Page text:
But you all have day jobs. Did scheduling the recording sessions become as much a headache as when you were preparing your debut “Eye of The Pessimist”?
Time management is one of our golden rules in the band so it (recording “Spare No One”) really didn’t cause that big a headache when it came to scheduling. There is always a time for everything. We believe in the importance of maintaining discipline in the band especially when it comes to Time Management. There’s time for practice, work, family, recording, and time for you to die! Hahahaha!

I’m really impressed with the songs on the disc. I know that “Time For You To Die” and “Collective” were already being performed live by late-2008. Which compositions from the new album took the longest to write and prepare?
All songs in the album averages one month’s worth of writing plus the recording process. “Spare No One” was a one month, one song process.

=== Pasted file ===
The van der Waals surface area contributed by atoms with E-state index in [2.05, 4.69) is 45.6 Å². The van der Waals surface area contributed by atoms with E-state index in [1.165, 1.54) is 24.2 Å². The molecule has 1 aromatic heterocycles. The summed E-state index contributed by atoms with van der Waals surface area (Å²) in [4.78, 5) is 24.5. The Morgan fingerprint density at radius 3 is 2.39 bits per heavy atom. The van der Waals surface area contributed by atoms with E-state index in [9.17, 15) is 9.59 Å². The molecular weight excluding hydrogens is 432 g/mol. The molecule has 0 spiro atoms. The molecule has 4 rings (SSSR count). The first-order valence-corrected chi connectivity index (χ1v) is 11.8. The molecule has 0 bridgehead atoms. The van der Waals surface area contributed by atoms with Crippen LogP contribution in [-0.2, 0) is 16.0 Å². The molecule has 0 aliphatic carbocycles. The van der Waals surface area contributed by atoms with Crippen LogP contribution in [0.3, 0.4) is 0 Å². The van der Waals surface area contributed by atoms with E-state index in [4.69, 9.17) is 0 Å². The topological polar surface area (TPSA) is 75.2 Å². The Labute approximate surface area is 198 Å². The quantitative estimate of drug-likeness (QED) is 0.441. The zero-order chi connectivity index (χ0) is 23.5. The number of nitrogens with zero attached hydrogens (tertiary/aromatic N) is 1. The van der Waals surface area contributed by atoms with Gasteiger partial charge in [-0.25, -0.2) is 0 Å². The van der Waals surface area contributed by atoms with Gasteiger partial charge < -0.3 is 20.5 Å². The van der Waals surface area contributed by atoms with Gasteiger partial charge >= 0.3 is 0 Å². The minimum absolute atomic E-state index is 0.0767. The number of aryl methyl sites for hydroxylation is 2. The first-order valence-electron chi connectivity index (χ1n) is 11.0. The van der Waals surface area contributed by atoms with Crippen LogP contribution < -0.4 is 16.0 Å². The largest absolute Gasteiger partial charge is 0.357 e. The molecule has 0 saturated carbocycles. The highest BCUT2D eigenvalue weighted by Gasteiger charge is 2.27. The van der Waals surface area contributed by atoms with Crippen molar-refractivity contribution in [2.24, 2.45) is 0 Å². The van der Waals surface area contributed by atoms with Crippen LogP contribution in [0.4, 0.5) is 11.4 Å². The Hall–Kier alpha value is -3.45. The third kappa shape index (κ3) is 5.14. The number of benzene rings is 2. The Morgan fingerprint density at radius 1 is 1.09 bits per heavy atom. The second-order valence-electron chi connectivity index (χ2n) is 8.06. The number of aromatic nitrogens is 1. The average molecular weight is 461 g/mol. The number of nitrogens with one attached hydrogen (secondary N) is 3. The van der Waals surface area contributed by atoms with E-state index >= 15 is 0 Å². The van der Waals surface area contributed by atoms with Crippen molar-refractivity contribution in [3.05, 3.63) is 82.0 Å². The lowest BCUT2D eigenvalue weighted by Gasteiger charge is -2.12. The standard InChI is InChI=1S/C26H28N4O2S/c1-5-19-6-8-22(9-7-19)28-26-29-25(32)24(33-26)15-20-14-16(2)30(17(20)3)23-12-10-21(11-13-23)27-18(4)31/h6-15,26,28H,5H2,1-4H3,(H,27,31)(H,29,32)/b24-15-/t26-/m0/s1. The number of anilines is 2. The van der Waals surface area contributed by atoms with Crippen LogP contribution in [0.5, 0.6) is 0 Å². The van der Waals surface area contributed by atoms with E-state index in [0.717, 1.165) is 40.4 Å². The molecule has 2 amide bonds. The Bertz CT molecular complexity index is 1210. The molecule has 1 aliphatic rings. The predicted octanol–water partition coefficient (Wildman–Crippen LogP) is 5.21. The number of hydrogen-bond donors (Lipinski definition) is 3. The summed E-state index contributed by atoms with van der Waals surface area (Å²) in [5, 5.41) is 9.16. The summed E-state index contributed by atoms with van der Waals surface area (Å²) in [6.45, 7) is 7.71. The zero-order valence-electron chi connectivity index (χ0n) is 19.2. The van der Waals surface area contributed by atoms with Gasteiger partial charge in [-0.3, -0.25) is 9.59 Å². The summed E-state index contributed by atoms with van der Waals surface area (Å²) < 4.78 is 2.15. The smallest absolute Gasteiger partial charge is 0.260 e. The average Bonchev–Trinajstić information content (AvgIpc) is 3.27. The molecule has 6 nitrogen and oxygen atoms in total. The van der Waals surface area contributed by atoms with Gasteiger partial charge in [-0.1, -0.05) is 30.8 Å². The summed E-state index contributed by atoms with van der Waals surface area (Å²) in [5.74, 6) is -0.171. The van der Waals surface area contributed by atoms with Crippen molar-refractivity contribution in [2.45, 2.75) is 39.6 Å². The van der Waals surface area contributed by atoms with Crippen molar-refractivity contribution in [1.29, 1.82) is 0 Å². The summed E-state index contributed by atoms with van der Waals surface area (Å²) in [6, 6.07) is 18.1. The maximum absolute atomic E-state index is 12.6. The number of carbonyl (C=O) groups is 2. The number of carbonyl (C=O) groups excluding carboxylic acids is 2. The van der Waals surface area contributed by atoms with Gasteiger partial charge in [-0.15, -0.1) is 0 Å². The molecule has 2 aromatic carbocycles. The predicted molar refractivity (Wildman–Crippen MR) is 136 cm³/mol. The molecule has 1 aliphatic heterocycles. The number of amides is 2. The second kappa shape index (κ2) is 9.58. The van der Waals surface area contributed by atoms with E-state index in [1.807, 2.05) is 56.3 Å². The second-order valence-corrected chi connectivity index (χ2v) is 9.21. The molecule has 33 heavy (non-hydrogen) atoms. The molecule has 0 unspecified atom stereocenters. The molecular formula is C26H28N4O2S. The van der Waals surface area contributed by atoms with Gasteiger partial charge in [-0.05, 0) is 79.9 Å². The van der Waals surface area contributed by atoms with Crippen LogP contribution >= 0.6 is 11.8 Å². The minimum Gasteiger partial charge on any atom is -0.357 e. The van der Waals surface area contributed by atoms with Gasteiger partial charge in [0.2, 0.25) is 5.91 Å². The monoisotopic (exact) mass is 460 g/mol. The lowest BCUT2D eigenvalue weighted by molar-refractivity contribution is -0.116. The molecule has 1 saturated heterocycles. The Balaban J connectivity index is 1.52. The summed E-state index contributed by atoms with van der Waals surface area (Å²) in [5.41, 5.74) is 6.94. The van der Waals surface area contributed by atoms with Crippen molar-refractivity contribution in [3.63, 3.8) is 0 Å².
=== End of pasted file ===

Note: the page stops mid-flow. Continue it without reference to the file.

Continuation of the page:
I can hear a lot of experimentation on your new album compared to “Eye of The Pessimist.” What influenced you to incorporate Jazz into your brand of straightforward death metal?
We were inspired by our progressive influences like Cynic, Dream Theater, Atheist and bands whose style is diverse especially in making transitions from metal to jazz to trance, etc. This is clearly reflected in our way of writing songs on the “Spare No One” album.

“This House of Termites” has a wonderful Jazz breakdown that also morphs into a segue of Spanish guitar before the soloing goes full swing. Was executing a track this progressive a real headache or did you plan it to perfection?